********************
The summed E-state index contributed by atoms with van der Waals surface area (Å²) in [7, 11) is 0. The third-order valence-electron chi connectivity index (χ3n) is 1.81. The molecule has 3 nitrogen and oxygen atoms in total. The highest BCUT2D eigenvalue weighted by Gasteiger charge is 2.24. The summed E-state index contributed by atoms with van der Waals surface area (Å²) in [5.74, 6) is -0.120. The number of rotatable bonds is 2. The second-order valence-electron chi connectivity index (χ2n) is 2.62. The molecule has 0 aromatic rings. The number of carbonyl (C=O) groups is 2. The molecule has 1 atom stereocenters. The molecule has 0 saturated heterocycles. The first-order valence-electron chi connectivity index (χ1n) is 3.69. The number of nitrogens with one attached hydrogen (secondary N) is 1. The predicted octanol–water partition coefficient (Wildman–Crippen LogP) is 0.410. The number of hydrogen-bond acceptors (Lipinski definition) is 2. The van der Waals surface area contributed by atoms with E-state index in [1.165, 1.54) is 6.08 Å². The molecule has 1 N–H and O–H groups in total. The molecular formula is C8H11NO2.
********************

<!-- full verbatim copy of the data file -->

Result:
The summed E-state index contributed by atoms with van der Waals surface area (Å²) in [7, 11) is 0. The third-order valence-electron chi connectivity index (χ3n) is 1.81. The molecule has 3 nitrogen and oxygen atoms in total. The highest BCUT2D eigenvalue weighted by Gasteiger charge is 2.24. The summed E-state index contributed by atoms with van der Waals surface area (Å²) in [5.74, 6) is -0.120. The number of rotatable bonds is 2. The second-order valence-electron chi connectivity index (χ2n) is 2.62. The molecule has 0 aromatic rings. The number of carbonyl (C=O) groups is 2. The molecule has 1 atom stereocenters. The molecule has 0 saturated heterocycles. The first-order valence-electron chi connectivity index (χ1n) is 3.69. The number of nitrogens with one attached hydrogen (secondary N) is 1. The predicted octanol–water partition coefficient (Wildman–Crippen LogP) is 0.410. The number of hydrogen-bond acceptors (Lipinski definition) is 2. The van der Waals surface area contributed by atoms with E-state index in [1.165, 1.54) is 6.08 Å². The molecule has 1 N–H and O–H groups in total. The molecular formula is C8H11NO2.